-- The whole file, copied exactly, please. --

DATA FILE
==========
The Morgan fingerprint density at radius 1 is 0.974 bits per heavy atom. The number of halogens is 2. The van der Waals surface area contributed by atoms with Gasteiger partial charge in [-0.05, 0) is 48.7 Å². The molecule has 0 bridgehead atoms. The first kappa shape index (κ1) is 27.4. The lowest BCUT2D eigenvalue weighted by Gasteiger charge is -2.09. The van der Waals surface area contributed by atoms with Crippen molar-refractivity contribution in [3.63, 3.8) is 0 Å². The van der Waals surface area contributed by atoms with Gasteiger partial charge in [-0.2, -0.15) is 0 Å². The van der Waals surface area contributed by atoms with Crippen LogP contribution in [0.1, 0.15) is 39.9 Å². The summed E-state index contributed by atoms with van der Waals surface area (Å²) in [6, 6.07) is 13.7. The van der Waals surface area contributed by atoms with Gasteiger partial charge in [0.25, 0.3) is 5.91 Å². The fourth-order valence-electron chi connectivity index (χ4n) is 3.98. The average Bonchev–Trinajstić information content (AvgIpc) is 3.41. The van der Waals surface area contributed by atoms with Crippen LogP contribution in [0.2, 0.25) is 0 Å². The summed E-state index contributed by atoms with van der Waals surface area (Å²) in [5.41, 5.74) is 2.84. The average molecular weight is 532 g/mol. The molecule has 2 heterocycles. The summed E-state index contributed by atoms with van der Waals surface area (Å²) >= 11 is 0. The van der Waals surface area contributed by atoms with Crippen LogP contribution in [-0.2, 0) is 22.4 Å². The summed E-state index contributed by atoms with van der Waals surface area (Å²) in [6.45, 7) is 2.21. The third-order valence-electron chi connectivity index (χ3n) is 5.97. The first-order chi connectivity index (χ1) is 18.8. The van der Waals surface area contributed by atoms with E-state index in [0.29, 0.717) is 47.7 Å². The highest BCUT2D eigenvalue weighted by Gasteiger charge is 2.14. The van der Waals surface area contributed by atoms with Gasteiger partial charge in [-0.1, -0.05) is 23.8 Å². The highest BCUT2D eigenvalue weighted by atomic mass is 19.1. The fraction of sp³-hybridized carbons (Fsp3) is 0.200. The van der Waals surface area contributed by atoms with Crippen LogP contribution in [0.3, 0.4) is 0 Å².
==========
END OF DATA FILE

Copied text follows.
The Morgan fingerprint density at radius 1 is 0.974 bits per heavy atom. The number of halogens is 2. The van der Waals surface area contributed by atoms with Gasteiger partial charge in [-0.05, 0) is 48.7 Å². The molecule has 0 bridgehead atoms. The first kappa shape index (κ1) is 27.4. The lowest BCUT2D eigenvalue weighted by Gasteiger charge is -2.09. The van der Waals surface area contributed by atoms with Crippen molar-refractivity contribution in [3.63, 3.8) is 0 Å². The van der Waals surface area contributed by atoms with Gasteiger partial charge in [-0.2, -0.15) is 0 Å². The van der Waals surface area contributed by atoms with Crippen LogP contribution in [0.1, 0.15) is 39.9 Å². The summed E-state index contributed by atoms with van der Waals surface area (Å²) in [6, 6.07) is 13.7. The van der Waals surface area contributed by atoms with Gasteiger partial charge in [0.25, 0.3) is 5.91 Å². The fourth-order valence-electron chi connectivity index (χ4n) is 3.98. The average Bonchev–Trinajstić information content (AvgIpc) is 3.41. The van der Waals surface area contributed by atoms with Crippen LogP contribution in [0.2, 0.25) is 0 Å². The summed E-state index contributed by atoms with van der Waals surface area (Å²) in [5.41, 5.74) is 2.84. The average molecular weight is 532 g/mol. The molecule has 2 heterocycles. The summed E-state index contributed by atoms with van der Waals surface area (Å²) >= 11 is 0. The van der Waals surface area contributed by atoms with Crippen LogP contribution in [-0.2, 0) is 22.4 Å². The summed E-state index contributed by atoms with van der Waals surface area (Å²) in [6.45, 7) is 2.21. The third-order valence-electron chi connectivity index (χ3n) is 5.97. The first-order chi connectivity index (χ1) is 18.8. The van der Waals surface area contributed by atoms with E-state index in [0.29, 0.717) is 47.7 Å². The highest BCUT2D eigenvalue weighted by Gasteiger charge is 2.14. The van der Waals surface area contributed by atoms with Gasteiger partial charge in [-0.1, -0.05) is 23.8 Å². The highest BCUT2D eigenvalue weighted by atomic mass is 19.1. The fraction of sp³-hybridized carbons (Fsp3) is 0.200. The van der Waals surface area contributed by atoms with Crippen LogP contribution in [0.3, 0.4) is 0 Å².